New York Drug Dealer Charged In Molly Death at Electric Zoo
Patrick Morgan is being charged with selling the molly that led to the death of 23-year-old Jeffrey Russ in 2013.
Patrick Morgan, a New York drug dealer based in Buffalo, is being accused of selling the popular ecstasy-like synthetic drug called “Molly” that led to an overdose death at the 2013 Electric Zoo festival.
Arrested in early August in connection to the death of 23-year-old Jeffrey Russ that closed down last year’s festival, Morgan has been charged with one count of conspiring to distribute narcotics and one count of distributing narcotics. Each of the two felony charges carries a maximum term of 20 years in prison.
Prosecutors allege that Russ and his two friends purchased 80 hits of Molly from Morgan with the intention of consuming and selling them at Electric Zoo. Late Friday night while at the festival, Russ took some of the pills, after which he collapsed and had a seizure. He was treated by emergency medical technicians on Randall’s Island to no avail. He was ultimately transported to Harlem Hospital, where he died a few hours later from acute intoxication by the combined effect of MDMA and methylone with hyperthermia.
“As alleged, Patrick Morgan sold drugs that, far from enabling a good time, resulted in tragedy with the death of Jeffrey Russ," said Manhattan U.S. Attorney Preet Bharara. "It bears repeating that every time people use drugs like “Molly” they are rolling the dice with their own lives, which is a foolish and senseless wager.”
Molly, or powdered MDMA, is marketed by drug dealers like Morgan as a purer version of Ecstasy that provides a better high. Big in the club scene and celebrated in popular culture by singers like Miley Cyrus, Molly has been on a popular upswing. The problem is that nobody knows what low-level drug dealers cut the drug with to increase their profits. Capsules being sold as Molly often are laced with a variety of dangerous and strange agents, including aspirin, caffeine, bath salts, methamphetamine, and even rat poison.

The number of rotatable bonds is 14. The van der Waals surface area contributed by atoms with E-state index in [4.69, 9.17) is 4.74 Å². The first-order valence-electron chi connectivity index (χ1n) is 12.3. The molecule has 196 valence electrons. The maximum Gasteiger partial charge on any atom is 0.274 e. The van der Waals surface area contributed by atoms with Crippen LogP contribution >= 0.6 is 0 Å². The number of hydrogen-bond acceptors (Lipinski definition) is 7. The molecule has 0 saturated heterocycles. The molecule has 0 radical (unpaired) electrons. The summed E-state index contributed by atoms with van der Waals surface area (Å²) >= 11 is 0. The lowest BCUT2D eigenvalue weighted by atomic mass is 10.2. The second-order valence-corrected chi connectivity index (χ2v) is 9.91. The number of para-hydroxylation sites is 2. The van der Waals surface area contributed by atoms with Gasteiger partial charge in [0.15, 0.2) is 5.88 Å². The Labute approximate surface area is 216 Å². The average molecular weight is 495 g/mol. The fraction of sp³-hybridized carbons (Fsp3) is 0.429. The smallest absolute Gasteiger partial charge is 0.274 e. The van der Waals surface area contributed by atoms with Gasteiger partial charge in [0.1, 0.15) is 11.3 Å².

Olivia Rotando, 20, also died after taking Molly at the festival, and several other attendees were hospitalized for similar issues, but were later released.
DEA Acting Special Agent-in-Charge James J. Hunt illustrated the dangers involved, “Synthetic drugs such as 'Molly' are extremely dangerous and have grown increasingly more popular at events such as music festivals…Those who ingest it, even if for the very first time, are putting themselves at risk because they have no idea what they are putting into their bodies. DEA and our law enforcement partners will continue to investigate any and all drug trafficking organizations that place lives at risk by selling these dangerous substances.”